I AM

There are supposedly “Seven I AM Statements” in the Gospel of John

When they had rowed about three or four miles, they saw Jesus walking on the sea and coming near the boat, and they were frightened. But he said to them, “It is I; do not be afraid.”

John 6:19-20 ESV

When Moses was before the burning bush he asked for God’s name. God’s response was ἐγώ εἰμι “I AM”

Most people recognize when Jesus says “I AM” in John he’s making an allusion to the fact that he and Yahweh are the same.

before Abraham was I AM

John 8:58

The problem is, most people look for these kinds of things in an English Bible. Look at John 6 (above). When Jesus says “It is I” guess what the Greek is? Yep, it’s ἐγώ εἰμι. and that’s not included in the “I AM” statements.

Now, surely, not every time that that Bible says “I am” is it an allusion to Yahweh, but John’s goal is to say something about who Jesus is. And so every ἐγώ εἰμι should be looked at in John, further, every time you see ἐγώ εἰμι around a miracle, then it should probably be considered an “I AM” statement.

So what is John saying about Jesus? He is God! He can walk on the water! He is not worried about creation… He is Yahweh!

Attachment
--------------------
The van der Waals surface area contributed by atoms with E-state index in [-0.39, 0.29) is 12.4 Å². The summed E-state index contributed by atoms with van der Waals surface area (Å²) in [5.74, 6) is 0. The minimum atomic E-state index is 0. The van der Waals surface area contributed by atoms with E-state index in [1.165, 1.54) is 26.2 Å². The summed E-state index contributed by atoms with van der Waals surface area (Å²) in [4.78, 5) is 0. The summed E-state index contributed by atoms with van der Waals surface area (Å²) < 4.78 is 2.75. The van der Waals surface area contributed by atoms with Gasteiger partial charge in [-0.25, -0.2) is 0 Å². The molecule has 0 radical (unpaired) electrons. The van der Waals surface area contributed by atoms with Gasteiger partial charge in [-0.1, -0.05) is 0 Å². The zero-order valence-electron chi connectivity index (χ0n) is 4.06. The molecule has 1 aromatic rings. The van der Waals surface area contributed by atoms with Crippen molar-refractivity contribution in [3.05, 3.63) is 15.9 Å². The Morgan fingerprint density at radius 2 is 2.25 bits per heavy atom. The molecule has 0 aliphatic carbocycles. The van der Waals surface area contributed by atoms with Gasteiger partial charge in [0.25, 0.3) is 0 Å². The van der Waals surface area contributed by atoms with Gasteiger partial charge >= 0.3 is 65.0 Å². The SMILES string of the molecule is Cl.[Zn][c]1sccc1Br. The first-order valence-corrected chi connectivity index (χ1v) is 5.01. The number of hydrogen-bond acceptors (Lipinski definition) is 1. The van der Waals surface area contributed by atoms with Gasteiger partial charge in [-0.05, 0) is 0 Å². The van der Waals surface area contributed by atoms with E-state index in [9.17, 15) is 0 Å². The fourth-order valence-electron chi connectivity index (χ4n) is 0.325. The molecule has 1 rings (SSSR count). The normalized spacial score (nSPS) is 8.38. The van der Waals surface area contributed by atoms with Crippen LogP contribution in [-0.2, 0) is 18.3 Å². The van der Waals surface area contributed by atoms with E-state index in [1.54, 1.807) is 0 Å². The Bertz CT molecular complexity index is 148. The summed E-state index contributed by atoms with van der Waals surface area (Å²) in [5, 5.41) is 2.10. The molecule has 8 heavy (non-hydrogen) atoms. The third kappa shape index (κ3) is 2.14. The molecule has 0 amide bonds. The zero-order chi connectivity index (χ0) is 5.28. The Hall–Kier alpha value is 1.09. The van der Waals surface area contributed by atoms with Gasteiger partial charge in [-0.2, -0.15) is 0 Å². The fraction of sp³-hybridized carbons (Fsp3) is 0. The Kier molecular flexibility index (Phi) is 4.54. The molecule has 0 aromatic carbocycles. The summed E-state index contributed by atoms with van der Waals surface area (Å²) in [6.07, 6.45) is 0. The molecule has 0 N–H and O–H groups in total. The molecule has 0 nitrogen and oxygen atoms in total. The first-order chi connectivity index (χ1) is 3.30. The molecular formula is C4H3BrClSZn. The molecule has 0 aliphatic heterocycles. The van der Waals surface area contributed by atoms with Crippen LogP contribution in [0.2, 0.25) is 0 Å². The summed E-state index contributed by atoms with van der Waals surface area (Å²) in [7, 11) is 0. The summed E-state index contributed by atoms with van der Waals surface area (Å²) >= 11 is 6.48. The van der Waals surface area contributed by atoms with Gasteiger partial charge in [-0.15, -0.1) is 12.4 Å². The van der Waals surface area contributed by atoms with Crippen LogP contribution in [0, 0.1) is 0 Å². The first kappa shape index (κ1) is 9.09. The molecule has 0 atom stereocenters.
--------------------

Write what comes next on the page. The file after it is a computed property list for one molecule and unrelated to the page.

About John Harris

I don’t know half of you half as well as I should like; and I like less than half of you half as well as you deserve.

This entry was posted in Biblical Studies, Church, Life. Bookmark the permalink.
  • Jaco van Zyl

    I don’t think your conclusion follows your premises.
    First of all, Yahweh does NOT say “ego eimi” at the burning bush. He says, “ego eimi ho On.” And he tells Moses that HO ON has sent him to the Israelites, NOT EGO EIMI has sent him.
    What makes Jesus’ ego eimi statement different from the healed blind man’s statement in 9:9??? Should there be a difference, and if not, why? I don’t think there is any. Self-identification is the function of this expression, and not deity. Jesus has been the intended one, even before Abraham was born. This proves his legitimacy which is the dominant strand in John’s apologetic Christology.

  • They took up stones to kill him for blasphemy after identifying “I AM”

    This is a standard interpretation, perhaps not in Philo, but for all Christians since Ambrose.

    Blessings.

  • Jaco van Zyl

    Thanks, John
    Why should only what he said before the stoning attempt be seen as the only reason for wanting to kill him? Why not the whole discourse in its totality?
    Since the assumption is that the Jews’ judgment had always been perfect and in strict obedience to the Law, why would they want to put Lazarus to death (John 12:10)? Were they justified for this too?
    Thanks,